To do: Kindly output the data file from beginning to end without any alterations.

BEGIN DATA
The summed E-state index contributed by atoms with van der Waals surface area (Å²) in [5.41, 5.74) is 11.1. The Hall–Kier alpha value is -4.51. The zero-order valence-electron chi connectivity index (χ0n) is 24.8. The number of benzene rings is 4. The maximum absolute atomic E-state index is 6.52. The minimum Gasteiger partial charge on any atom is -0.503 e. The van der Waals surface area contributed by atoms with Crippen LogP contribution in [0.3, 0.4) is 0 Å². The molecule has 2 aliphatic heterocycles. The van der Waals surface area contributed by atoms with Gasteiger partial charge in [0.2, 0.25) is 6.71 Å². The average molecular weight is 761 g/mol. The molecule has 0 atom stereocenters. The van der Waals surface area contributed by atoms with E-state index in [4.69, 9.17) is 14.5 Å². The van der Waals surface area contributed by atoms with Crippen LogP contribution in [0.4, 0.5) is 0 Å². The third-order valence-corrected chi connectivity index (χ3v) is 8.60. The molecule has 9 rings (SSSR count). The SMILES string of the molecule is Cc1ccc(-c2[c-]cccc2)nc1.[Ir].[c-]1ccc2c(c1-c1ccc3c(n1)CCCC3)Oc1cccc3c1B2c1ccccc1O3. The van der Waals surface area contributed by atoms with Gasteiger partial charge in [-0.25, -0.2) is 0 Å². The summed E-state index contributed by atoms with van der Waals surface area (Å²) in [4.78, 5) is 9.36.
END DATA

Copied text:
The summed E-state index contributed by atoms with van der Waals surface area (Å²) in [5.41, 5.74) is 11.1. The Hall–Kier alpha value is -4.51. The zero-order valence-electron chi connectivity index (χ0n) is 24.8. The number of benzene rings is 4. The maximum absolute atomic E-state index is 6.52. The minimum Gasteiger partial charge on any atom is -0.503 e. The van der Waals surface area contributed by atoms with Crippen LogP contribution in [0.3, 0.4) is 0 Å². The molecule has 2 aliphatic heterocycles. The van der Waals surface area contributed by atoms with Gasteiger partial charge in [0.2, 0.25) is 6.71 Å². The average molecular weight is 761 g/mol. The molecule has 0 atom stereocenters. The van der Waals surface area contributed by atoms with E-state index in [4.69, 9.17) is 14.5 Å². The van der Waals surface area contributed by atoms with Crippen LogP contribution in [0.4, 0.5) is 0 Å². The third-order valence-corrected chi connectivity index (χ3v) is 8.60. The molecule has 9 rings (SSSR count). The SMILES string of the molecule is Cc1ccc(-c2[c-]cccc2)nc1.[Ir].[c-]1ccc2c(c1-c1ccc3c(n1)CCCC3)Oc1cccc3c1B2c1ccccc1O3. The van der Waals surface area contributed by atoms with Gasteiger partial charge in [-0.25, -0.2) is 0 Å². The summed E-state index contributed by atoms with van der Waals surface area (Å²) in [4.78, 5) is 9.36.